Villain or victim?
😀 😀 😀 😀
Mr Julius Ricardo is enjoying himself at the casino in Aux-les-Bains, people-watching. This night the person he’s most interested in is a beautiful young girl, who at first seems to be in the depths of despair. Later in the evening, Ricardo sees her again with a friend of his, Harry Wethermill, and now she appears to be quite happy, and the two give every indication of being very much in love. So Ricardo is duly shocked when Wethermill rushes into his room a couple of mornings later to beg for Ricardo’s help. A wealthy elderly widow, Mme Dauvray, has been found murdered and Celia Harland, the beautiful girl who, it transpires, was Mme Dauvray’s companion, is missing. Everything points to Celia having been in cahoots with the murderer and having made off with Mme Dauvray’s fabulous jewellery collection. But Wethermill cannot believe this of her, and begs Ricardo to use his influence with another friend, Inspector Hanaud of the Paris Sûreté, to take on the case…
This was first published in 1910, before the standard Golden Age mystery formula of crime-investigation-solution had been fully developed, and so the structure is odd and a bit disjointed. Here, we get the crime, followed by Hanaud brilliantly catching those responsible. Then, as a kind of lengthy epilogue, we are taken back into the past and shown what happened in a narrative supposedly developed from the various witness testimonies. After that, Hanaud briefly tells Ricardo how he worked it out, but by that time the reader ought to have spotted all the clues for herself, so it’s a bit of an anti-climax.
Despite this “lop-sided” structure as Martin Edwards describes it, I thoroughly enjoyed it. In fact, the long section where we see the crime unfold before our eyes manages to be dark and tense even though we know the outcome. The characterisation of the victim, villains and suspects is very well done, and there’s a real sense of innocence meeting evil.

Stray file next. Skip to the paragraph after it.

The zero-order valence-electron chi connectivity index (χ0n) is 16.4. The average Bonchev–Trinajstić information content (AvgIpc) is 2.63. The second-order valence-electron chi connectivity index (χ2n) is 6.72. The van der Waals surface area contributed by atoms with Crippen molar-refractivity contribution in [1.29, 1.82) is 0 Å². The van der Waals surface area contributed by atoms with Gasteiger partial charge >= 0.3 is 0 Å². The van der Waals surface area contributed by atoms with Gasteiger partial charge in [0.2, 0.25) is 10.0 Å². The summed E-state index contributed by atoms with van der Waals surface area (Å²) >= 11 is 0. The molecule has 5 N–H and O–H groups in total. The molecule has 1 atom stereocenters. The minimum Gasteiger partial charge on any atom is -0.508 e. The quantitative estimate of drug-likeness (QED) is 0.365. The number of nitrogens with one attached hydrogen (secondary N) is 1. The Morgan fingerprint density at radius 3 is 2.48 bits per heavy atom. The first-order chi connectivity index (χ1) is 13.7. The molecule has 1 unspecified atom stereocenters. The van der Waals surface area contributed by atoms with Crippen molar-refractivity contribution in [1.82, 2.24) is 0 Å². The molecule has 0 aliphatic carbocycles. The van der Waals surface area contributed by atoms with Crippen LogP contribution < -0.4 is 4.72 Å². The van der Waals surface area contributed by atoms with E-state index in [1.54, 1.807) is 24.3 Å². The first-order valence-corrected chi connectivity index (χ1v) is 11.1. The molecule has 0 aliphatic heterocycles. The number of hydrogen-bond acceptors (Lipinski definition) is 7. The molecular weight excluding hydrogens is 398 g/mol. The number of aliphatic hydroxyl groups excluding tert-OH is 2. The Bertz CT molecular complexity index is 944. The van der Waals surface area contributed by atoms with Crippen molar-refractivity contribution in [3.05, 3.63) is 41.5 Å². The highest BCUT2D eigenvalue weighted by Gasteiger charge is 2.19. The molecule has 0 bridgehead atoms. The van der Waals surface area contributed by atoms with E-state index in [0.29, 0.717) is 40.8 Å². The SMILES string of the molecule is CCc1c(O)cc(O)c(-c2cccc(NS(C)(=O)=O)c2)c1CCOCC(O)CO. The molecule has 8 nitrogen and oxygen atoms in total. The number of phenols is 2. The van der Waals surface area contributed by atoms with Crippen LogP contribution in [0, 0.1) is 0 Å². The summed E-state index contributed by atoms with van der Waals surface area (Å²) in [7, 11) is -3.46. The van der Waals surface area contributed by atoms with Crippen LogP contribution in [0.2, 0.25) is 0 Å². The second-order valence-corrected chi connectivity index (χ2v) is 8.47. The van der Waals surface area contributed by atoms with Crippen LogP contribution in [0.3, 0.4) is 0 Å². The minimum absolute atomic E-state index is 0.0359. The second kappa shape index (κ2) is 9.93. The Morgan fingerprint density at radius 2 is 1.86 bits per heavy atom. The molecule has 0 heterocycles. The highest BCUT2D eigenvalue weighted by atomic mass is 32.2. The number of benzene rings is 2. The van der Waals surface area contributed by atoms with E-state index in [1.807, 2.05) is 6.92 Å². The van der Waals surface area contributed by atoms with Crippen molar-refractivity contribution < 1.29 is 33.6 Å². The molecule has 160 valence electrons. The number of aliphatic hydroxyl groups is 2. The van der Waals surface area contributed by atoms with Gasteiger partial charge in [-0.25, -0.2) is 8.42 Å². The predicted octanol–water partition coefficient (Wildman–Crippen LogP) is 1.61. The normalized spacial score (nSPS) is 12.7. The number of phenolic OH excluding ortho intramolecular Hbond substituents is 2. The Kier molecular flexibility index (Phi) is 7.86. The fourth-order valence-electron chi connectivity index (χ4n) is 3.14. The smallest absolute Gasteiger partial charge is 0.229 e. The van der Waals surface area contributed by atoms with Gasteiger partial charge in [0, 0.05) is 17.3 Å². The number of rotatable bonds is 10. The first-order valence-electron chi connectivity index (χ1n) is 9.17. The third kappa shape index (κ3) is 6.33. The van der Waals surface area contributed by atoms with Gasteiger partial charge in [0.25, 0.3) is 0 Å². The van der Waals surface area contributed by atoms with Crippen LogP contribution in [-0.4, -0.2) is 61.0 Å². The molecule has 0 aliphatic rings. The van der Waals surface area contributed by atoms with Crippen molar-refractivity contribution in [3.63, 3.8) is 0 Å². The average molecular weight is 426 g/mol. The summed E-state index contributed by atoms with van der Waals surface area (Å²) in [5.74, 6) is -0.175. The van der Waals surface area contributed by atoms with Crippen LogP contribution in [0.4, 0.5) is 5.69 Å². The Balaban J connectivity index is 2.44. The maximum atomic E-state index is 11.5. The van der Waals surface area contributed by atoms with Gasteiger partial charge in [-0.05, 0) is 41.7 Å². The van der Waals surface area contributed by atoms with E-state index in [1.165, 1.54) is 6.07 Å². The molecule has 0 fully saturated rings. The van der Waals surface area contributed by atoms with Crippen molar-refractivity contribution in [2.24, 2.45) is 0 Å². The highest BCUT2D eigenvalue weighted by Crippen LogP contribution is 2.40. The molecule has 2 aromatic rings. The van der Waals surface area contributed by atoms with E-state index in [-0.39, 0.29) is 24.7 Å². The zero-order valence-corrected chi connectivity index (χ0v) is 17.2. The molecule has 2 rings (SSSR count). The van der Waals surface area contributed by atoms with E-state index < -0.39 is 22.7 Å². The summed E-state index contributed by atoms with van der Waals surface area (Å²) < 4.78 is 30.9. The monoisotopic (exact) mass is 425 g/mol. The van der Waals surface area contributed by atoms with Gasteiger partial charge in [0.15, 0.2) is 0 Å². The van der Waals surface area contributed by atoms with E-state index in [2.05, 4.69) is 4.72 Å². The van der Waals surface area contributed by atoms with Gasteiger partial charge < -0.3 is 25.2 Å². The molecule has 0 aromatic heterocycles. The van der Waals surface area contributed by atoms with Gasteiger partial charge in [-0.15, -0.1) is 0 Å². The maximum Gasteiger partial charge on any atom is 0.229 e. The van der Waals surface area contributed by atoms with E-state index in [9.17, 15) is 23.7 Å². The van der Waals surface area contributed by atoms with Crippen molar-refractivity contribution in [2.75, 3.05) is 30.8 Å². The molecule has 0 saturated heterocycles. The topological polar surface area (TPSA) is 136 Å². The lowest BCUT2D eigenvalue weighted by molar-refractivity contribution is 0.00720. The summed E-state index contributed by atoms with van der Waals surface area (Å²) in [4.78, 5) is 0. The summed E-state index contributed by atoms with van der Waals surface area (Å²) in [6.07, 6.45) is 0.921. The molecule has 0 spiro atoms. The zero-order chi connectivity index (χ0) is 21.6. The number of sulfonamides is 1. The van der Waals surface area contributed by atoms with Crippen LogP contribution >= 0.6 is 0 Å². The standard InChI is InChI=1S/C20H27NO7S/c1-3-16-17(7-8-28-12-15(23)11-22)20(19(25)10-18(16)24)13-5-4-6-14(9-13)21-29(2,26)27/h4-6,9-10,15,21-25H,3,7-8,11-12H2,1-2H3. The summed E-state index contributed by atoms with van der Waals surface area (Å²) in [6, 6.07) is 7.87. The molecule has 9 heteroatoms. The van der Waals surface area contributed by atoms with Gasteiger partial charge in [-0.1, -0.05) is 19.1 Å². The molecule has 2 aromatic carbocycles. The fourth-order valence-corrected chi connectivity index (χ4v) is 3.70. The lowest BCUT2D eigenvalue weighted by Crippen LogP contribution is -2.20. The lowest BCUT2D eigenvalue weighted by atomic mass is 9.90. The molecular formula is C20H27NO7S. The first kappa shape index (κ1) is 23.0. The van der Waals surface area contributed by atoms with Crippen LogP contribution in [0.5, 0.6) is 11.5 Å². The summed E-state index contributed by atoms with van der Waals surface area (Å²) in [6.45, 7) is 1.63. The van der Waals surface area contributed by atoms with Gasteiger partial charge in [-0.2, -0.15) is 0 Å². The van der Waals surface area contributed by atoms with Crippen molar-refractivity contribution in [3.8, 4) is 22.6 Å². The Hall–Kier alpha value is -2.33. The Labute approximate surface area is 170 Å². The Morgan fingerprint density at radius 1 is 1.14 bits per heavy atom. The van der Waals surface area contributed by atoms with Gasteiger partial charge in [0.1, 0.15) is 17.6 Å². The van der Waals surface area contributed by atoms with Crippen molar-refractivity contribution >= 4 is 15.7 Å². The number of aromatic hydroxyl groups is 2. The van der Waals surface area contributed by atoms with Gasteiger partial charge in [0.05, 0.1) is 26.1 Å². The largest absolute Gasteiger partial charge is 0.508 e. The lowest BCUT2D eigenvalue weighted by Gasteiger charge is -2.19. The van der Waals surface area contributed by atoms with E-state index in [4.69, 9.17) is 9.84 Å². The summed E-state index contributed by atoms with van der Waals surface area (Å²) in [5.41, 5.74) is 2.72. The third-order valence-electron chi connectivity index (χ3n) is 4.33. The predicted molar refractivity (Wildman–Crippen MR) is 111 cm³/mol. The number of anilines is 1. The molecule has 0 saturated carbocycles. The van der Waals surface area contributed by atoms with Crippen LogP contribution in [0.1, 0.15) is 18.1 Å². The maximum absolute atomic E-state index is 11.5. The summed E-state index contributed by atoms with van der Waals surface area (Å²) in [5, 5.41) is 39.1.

Mme Dauvray is a kindly soul with lots of money, and so is often taken advantage of. She is a believer in spiritualism, and her long-serving maid and confidante operates as a kind of guard-dog, keeping away those who would prey on the widow. But when Mme Dauvray takes a fancy to Celia, who is an accomplished medium, and moves her in as a favoured companion, the maid is not unnaturally jealous. Her description to the police of Celia as a calculating fraud is wildly at variance with Wethermill’s idealised picture of her as a lovely innocent – it’s up to Hanaud and the reader to decide who’s right. However it’s obvious that the crime involved more than one person, so even if Celia was involved, there’s still a mystery as to who were her accomplices.
The investigators aren’t quite such good characters in my view. Inspector Hanaud and Ricardo, who quickly becomes his sidekick, are rather caricatured versions of Holmes and Watson (far more than Poirot and Hastings, in my opinion, although it has been suggested they gave Christie the inspiration for her characters). But Hanaud is one of those superior detectives who likes nothing more than to humiliate his sidekick, and since I felt Ricardo didn’t deserve it (even though he is pretty dense sometimes), I found it hard to like Hanaud. However, we do get to see the clues that allow Hanaud to identify the culprits so it ought to be possible to work it out. By chance I happened on the right suspect, but for all the wrong reasons, so I don’t feel I can take much credit for it! The solution, although credible, isn’t straightforward, so that even when we discover halfway through whodunit, there’s still plenty left to reveal.
Undoubtedly it could have been improved by changing the structure, but fortunately I enjoyed the second half – the storytelling of the crime – more than the first half, so felt far more warmly towards it in the end than I initially thought I might. I believe Mason wrote several Hanaud books, and I’d be happy to meet him again.
I downloaded this one from wikisource.